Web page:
One of the chief credentials of a vice presidential nominee is partisan toughness; you've got to be a credible attack dog against the opposing presidential candidate. Today, in the second speech Sen. Joe Biden has delivered on the topic, he lit into... heck, he bit into, his own friend, Sen. John McCain, and McCain's approach to foreign policy. It's as if one of Obama's vice presidential judges, a la American Idol, told Biden that the "category this week is a speech that links McCain to Bush."
Biden, speaking this morning at the Center for American Progress:
"Under George Bush’s watch, Iran, not freedom, has been on the march:
· Iran is much closer to the bomb;
· Iran’s influence in Iraq is expanding
· Iran’s terrorist proxy Hezbollah is ascendant in Lebanon and the country is on the brink of civil war.
Beyond Iran, Al Qaeda in Afghanistan and Pakistan – the people who actually attacked us on 09-11 – are stronger now than at any time since 9-11. Hamas controls Gaza and launches rockets at Israel every day. And 140,000 American troops remain stuck in Iraq with no end in sight. Because of the policies George Bush has pursued and John McCain would continue, the entire Middle East is more dangerous. The United States and our allies, including Israel, are less secure."
Last week, John McCain was very clear. He ruled out talking to Iran. He said that Senator Obama was “naïve and inexperienced” for advocating engagement. “What is it he wants to talk about?” John asked. If John can’t answer the question, we are in trouble.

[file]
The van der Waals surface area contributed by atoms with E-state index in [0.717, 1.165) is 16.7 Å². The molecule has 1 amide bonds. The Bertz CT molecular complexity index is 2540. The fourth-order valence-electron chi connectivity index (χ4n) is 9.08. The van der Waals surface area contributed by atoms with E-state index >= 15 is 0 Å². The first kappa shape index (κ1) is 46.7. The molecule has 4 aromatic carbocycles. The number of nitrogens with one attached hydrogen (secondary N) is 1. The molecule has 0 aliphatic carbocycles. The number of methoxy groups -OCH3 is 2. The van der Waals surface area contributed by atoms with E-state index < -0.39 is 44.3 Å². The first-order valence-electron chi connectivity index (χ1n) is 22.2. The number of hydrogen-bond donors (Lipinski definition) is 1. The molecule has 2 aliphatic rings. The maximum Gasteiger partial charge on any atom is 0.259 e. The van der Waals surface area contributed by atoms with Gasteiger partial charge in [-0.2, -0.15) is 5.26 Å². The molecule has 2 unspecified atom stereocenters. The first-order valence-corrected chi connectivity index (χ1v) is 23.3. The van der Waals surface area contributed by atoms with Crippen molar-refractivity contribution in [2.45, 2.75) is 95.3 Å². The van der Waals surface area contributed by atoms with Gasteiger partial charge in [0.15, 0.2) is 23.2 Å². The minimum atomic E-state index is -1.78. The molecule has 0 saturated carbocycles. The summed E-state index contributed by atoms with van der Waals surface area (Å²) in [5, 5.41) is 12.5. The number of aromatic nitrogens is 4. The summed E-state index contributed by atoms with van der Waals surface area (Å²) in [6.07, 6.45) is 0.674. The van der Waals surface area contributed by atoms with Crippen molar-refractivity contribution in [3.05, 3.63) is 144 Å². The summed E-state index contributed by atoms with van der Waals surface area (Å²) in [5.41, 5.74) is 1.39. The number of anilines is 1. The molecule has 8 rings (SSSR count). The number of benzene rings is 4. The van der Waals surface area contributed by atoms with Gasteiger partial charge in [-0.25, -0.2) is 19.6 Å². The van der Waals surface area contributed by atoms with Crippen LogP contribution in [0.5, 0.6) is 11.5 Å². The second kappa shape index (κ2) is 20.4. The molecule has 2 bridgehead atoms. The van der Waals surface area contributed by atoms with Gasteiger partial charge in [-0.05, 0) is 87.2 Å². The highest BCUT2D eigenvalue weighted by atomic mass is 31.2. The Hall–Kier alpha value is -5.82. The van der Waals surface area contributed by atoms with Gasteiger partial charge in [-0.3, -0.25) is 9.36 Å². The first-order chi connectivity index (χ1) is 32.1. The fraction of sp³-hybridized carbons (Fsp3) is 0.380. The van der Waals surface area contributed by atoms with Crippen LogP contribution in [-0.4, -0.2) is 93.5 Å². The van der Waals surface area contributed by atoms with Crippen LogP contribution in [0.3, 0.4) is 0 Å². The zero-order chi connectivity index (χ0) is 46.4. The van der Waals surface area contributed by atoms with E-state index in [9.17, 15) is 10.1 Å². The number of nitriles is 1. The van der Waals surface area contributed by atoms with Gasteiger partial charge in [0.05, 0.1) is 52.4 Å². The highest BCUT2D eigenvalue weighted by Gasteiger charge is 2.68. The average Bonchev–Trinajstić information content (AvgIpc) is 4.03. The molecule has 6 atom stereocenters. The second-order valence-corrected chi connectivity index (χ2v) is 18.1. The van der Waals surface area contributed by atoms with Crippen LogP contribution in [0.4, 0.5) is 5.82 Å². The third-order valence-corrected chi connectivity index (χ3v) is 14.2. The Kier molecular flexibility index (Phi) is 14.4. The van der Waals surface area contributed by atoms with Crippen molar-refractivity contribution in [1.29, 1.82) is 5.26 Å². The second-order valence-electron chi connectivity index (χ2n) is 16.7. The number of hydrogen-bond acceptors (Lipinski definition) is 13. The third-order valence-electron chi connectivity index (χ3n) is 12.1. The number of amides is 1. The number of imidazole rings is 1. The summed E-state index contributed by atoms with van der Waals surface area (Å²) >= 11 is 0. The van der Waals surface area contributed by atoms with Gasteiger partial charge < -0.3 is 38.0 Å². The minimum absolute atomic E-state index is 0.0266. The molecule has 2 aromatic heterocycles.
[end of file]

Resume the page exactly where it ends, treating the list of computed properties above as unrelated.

What’s John’s plan for dealing with these dangers? You either talk; you go to war; or you maintain the unacceptable status quo. If John has ruled out talking, that means we’re going to get more of what we’ve had for most of the Bush administration – or worse. First, let’s end this false argument about “pre-conditions.” Senator Obama is right that the United States should be willing to engage Iran on its nuclear program without insisting that Iran first freeze the program – the very subject of any negotiations. We didn’t insist that the Soviets freeze their nuclear arsenal before we talked to them about arms control. The net effect of demanding pre-conditions that Iran rejects is this: we get no results and Iran gets closer to the bomb. Second, let’s stop the Bush/McCain fixation on regime change. We all abhor the regime, but think about the logic: renounce the bomb – and when you do, we’re still going to take you down. The result is that Iran accelerated its efforts to produce fissile material.
Like President Bush, John grounds his argument for a war with no end in his assessment of the dire consequences of drawing down our forces Iraq.
When it comes to the most urgent national security challenges we face – Iraq, Iran and Al Qaeda in Afghanistan and Pakistan – last week made it clear that stylistically and substantively, there is no day light between George Bush and John McCain. They are joined at the hip. There would be no change with a McCain presidency and so there will be a real choice for Americans next November.